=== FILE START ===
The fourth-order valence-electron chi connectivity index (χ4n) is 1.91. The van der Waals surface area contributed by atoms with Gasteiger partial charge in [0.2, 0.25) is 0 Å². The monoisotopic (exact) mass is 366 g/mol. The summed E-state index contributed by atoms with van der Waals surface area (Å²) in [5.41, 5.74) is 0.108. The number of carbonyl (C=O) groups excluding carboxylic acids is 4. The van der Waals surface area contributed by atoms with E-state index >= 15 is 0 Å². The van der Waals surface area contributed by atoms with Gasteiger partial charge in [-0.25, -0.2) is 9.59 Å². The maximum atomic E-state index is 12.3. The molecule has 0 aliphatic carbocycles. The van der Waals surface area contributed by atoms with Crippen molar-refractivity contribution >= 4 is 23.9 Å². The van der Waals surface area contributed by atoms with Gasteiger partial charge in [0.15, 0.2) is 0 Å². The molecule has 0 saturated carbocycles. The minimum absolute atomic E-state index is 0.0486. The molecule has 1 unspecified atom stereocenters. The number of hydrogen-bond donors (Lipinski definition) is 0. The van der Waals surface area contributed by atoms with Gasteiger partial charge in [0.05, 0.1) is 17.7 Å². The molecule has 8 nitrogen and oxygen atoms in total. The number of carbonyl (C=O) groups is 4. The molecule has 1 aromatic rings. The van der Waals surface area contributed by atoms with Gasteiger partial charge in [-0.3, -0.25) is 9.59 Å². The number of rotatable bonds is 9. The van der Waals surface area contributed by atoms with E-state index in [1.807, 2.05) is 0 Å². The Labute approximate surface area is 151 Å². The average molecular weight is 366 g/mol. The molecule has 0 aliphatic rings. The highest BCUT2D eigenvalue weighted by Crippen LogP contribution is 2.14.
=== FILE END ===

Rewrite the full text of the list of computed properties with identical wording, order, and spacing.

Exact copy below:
The fourth-order valence-electron chi connectivity index (χ4n) is 1.91. The van der Waals surface area contributed by atoms with Gasteiger partial charge in [0.2, 0.25) is 0 Å². The monoisotopic (exact) mass is 366 g/mol. The summed E-state index contributed by atoms with van der Waals surface area (Å²) in [5.41, 5.74) is 0.108. The number of carbonyl (C=O) groups excluding carboxylic acids is 4. The van der Waals surface area contributed by atoms with E-state index >= 15 is 0 Å². The van der Waals surface area contributed by atoms with Gasteiger partial charge in [-0.25, -0.2) is 9.59 Å². The maximum atomic E-state index is 12.3. The molecule has 0 aliphatic carbocycles. The van der Waals surface area contributed by atoms with Crippen molar-refractivity contribution >= 4 is 23.9 Å². The van der Waals surface area contributed by atoms with Gasteiger partial charge in [0.15, 0.2) is 0 Å². The molecule has 0 saturated carbocycles. The minimum absolute atomic E-state index is 0.0486. The molecule has 1 unspecified atom stereocenters. The number of hydrogen-bond donors (Lipinski definition) is 0. The van der Waals surface area contributed by atoms with Gasteiger partial charge in [0.05, 0.1) is 17.7 Å². The molecule has 8 nitrogen and oxygen atoms in total. The number of carbonyl (C=O) groups is 4. The molecule has 1 aromatic rings. The van der Waals surface area contributed by atoms with Gasteiger partial charge in [-0.3, -0.25) is 9.59 Å². The number of rotatable bonds is 9. The van der Waals surface area contributed by atoms with E-state index in [1.807, 2.05) is 0 Å². The Labute approximate surface area is 151 Å². The average molecular weight is 366 g/mol. The molecule has 0 aliphatic rings. The highest BCUT2D eigenvalue weighted by Crippen LogP contribution is 2.14.